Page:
Pasanek’s chapters, each focused on descriptions of mind that use one category of metaphor, are presented neither as exhaustive nor representative. He writes that he “compiled examples until the activity gave way to argument.” The iterative process here matters. Changing the keyword, like changing the metaphor, is everything. Pasanek is screener and organizer, manager of a system, maker of interpretative matches that surprise him quite differently from the way lost and found objects seem to surprise Silver.

I began this review confident of these being two books that needed comparison. They are works of scholars in the same sphere, the same generation, of the same impressive institutional resources. Two books on the way Enlightenment thinkers use objects to think and write about the mind, The Mind Is a Collection and Metaphors of Mind have sat next to each other on my shelf companionably. They have whispered of a time that is come when scholars no longer have to choose between words and things, minds and bodies. Intellectually, they speak of duality overcome. What happier coalescence could a reviewer ask for?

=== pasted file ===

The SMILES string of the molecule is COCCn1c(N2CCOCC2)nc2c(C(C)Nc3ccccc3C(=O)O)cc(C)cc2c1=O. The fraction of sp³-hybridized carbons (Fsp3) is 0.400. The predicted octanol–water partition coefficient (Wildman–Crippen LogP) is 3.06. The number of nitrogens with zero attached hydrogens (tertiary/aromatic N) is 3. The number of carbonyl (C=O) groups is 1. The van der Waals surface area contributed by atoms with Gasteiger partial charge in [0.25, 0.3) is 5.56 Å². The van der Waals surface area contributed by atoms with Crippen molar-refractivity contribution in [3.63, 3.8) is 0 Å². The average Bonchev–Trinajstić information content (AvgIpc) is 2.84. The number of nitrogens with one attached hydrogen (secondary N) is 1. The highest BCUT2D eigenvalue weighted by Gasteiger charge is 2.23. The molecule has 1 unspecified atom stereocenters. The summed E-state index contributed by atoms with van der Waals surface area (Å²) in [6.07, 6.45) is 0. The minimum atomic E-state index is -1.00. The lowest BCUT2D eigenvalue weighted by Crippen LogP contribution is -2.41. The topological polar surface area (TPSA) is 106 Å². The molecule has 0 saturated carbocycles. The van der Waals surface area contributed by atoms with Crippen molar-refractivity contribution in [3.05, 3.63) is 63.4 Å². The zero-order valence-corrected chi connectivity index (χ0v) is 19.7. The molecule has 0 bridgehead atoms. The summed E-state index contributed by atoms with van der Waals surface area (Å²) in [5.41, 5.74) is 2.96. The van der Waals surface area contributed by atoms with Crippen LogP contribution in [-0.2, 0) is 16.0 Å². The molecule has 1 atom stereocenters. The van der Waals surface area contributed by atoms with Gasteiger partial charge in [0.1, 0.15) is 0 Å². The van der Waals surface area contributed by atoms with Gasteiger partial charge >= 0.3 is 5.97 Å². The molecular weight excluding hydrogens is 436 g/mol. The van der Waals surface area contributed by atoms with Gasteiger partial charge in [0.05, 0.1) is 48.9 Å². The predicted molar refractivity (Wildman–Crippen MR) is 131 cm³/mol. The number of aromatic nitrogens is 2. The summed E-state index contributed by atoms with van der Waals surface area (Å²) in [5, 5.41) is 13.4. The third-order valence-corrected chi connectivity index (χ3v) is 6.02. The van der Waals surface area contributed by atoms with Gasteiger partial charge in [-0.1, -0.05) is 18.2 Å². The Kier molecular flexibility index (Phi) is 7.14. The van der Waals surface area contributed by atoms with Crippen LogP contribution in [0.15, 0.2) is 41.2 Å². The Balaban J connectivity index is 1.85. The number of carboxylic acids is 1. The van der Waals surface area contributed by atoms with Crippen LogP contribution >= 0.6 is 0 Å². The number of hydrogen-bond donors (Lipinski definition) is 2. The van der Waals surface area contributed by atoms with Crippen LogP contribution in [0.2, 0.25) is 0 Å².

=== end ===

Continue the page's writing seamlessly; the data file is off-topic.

Yet, the more I have thought about these books together, the further apart they have seemed to stand, even in their solidarity, as beacons of the kinds of thinking that scholars of the past are now in a position to do. As books about that “how” of information-gathering, they diverge meaningfully. Silver is interested in objects — real ecologies, as he calls them. He positions himself as a craftsman, a scholar of practices, joints and places. His website exists largely to illuminate the three-dimensionality of his finds, to show us these exemplary, beautiful things. Metaphor, in his account, involves “the leaning of concepts on haptic experience.” Words land on the page with one foot in the world. His whole approach serves this posture.